My name is Jesse, and I live in East Haddam, Connecticut (Zone 5). I love the vibrant spring colors in my garden against the backdrop of the woods when the leaves are just opening!
I’ve been building my gardens in stages for the last 17 years. We have a robust deer population in this rural area, so I designed an effective, reasonably priced, unobtrusive fence and had it installed about 15 years ago. My gardens have been growing and thriving ever since. I’m learning how to design a garden for greater visual impact, and I study the pages in your magazine like a scholar! In the last two years, I’ve been moving plants to create contrast in color and leaf shape, and transplanting self-sowers that scatter all over the garden into bigger clusters.
Last year I built a long, winding natural stone walkway through the garden and created two areas for a rest on a bench along the way. I love to sit and view the garden from these different vantage points. Last year a friend gave me a beautiful columbine for Mother’s Day, and I added two more for a grouping. They came back this spring even larger than they were last year—so I’ve been adding more columbines to the garden. Their flowers are intriguing and so unique, and they like our rocky soil and cold winters.
Sedum lines the edges of the curve in the foreground, a golden threadleaf cypress (Chamaecyparis pisifera ‘Filifera Aurea’, Zones 5–7) and creeping Jenny (Lysimachia nummularia ‘Aurea’, Zones 3–9) add a chartreuse palette, and false indigo (Baptisia australis, Zones 3–9) on the left is just emerging and will reach 3 feet with purple flowers.
My husband and sons gave me this statue years ago for Mother’s Day. I moved her this year so she greets visitors when they enter the garden, surrounded by golden spirea (Spirea japonica ‘Goldmound’, Zones 4–8), caramel heuchera (Zones 4–8), and sweet woodruff (Galium odoratum, Zones 4–8).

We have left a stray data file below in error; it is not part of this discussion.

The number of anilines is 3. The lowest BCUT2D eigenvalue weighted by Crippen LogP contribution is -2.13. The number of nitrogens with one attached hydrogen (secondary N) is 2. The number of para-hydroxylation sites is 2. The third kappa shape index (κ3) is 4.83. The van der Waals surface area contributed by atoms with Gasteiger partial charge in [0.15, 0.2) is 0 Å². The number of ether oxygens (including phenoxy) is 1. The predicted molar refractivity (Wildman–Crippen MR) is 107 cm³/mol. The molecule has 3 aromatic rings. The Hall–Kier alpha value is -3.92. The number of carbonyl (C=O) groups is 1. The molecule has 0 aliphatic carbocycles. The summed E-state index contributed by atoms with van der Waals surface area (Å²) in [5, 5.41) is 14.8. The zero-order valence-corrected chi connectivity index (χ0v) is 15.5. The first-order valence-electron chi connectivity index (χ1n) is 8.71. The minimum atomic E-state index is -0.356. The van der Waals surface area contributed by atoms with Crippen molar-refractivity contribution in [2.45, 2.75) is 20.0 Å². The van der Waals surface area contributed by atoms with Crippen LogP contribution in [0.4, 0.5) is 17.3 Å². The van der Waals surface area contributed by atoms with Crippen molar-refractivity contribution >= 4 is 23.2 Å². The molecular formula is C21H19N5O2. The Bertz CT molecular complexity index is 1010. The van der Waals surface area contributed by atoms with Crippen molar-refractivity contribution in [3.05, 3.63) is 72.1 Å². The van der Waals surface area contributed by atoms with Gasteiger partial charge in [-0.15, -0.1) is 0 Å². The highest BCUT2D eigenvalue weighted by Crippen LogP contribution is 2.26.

Bearded iris and astilbe in the foreground, with a blue glass sphere nestled in a golden threadleaf cypress.
This beautiful azalea has lavender petals with fuchsia centers. Tiger lilies (Hemerocallis fulva, Zones 3–9) are just emerging, and a golden spirea and leucothoe (Leucothoe axillaris, Zones 6–9) create a natural enclosure next to the garden fence. The deer nibble the leucothoe through the back of the fence.
Columbines (Aquilegia hybrid, Zones 3–8) blooming in May.
Have a garden you’d like to share?
Have photos to share? We’d love to see your garden, a particular collection of plants you love, or a wonderful garden you had the chance to visit!
To submit, send 5-10 photos to [email protected] along with some information about the plants in the pictures and where you took the photos. We’d love to hear where you are located, how long you’ve been gardening, successes you are proud of, failures you learned from, hopes for the future, favorite plants, or funny stories from your garden.
If you want to send photos in separate emails to the GPOD email box that is just fine.
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